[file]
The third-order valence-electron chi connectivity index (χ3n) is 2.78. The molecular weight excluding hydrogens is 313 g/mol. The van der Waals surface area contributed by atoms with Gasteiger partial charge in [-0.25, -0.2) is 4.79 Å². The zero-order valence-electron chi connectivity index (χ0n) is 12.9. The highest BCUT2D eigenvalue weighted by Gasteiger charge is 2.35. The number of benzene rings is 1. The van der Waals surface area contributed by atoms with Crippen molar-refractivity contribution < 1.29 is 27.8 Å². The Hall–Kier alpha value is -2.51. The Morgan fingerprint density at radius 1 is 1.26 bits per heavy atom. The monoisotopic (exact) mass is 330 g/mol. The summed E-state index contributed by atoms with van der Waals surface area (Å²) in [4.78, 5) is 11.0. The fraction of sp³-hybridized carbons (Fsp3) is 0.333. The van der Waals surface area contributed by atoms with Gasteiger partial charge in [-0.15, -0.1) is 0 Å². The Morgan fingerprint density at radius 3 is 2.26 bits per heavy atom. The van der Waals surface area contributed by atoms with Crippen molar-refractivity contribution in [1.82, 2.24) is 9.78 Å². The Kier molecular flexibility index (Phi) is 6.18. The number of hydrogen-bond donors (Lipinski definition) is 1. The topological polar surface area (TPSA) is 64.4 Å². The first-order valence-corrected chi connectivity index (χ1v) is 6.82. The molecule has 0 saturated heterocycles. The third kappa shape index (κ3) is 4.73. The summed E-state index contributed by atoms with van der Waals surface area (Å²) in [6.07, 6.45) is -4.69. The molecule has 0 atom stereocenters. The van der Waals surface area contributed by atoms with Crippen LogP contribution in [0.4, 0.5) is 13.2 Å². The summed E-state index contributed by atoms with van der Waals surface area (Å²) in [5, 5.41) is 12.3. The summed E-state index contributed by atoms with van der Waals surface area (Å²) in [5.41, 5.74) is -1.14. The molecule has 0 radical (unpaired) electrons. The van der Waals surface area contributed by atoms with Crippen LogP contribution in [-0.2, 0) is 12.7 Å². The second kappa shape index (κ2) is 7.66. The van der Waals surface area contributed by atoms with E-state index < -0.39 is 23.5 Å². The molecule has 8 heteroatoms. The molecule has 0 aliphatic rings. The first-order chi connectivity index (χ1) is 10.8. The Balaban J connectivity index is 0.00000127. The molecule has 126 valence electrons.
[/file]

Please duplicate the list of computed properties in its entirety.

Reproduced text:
The third-order valence-electron chi connectivity index (χ3n) is 2.78. The molecular weight excluding hydrogens is 313 g/mol. The van der Waals surface area contributed by atoms with Gasteiger partial charge in [-0.25, -0.2) is 4.79 Å². The zero-order valence-electron chi connectivity index (χ0n) is 12.9. The highest BCUT2D eigenvalue weighted by Gasteiger charge is 2.35. The number of benzene rings is 1. The van der Waals surface area contributed by atoms with Crippen molar-refractivity contribution < 1.29 is 27.8 Å². The Hall–Kier alpha value is -2.51. The Morgan fingerprint density at radius 1 is 1.26 bits per heavy atom. The monoisotopic (exact) mass is 330 g/mol. The summed E-state index contributed by atoms with van der Waals surface area (Å²) in [4.78, 5) is 11.0. The fraction of sp³-hybridized carbons (Fsp3) is 0.333. The van der Waals surface area contributed by atoms with Gasteiger partial charge in [-0.15, -0.1) is 0 Å². The Morgan fingerprint density at radius 3 is 2.26 bits per heavy atom. The van der Waals surface area contributed by atoms with Crippen molar-refractivity contribution in [1.82, 2.24) is 9.78 Å². The Kier molecular flexibility index (Phi) is 6.18. The number of hydrogen-bond donors (Lipinski definition) is 1. The topological polar surface area (TPSA) is 64.4 Å². The first-order valence-corrected chi connectivity index (χ1v) is 6.82. The molecule has 0 saturated heterocycles. The third kappa shape index (κ3) is 4.73. The summed E-state index contributed by atoms with van der Waals surface area (Å²) in [6.07, 6.45) is -4.69. The molecule has 0 atom stereocenters. The van der Waals surface area contributed by atoms with Crippen LogP contribution in [0.4, 0.5) is 13.2 Å². The summed E-state index contributed by atoms with van der Waals surface area (Å²) in [5, 5.41) is 12.3. The summed E-state index contributed by atoms with van der Waals surface area (Å²) in [5.41, 5.74) is -1.14. The molecule has 0 radical (unpaired) electrons. The van der Waals surface area contributed by atoms with Crippen LogP contribution in [-0.2, 0) is 12.7 Å². The second kappa shape index (κ2) is 7.66. The van der Waals surface area contributed by atoms with E-state index < -0.39 is 23.5 Å². The molecule has 8 heteroatoms. The molecule has 0 aliphatic rings. The first-order chi connectivity index (χ1) is 10.8. The Balaban J connectivity index is 0.00000127. The molecule has 126 valence electrons.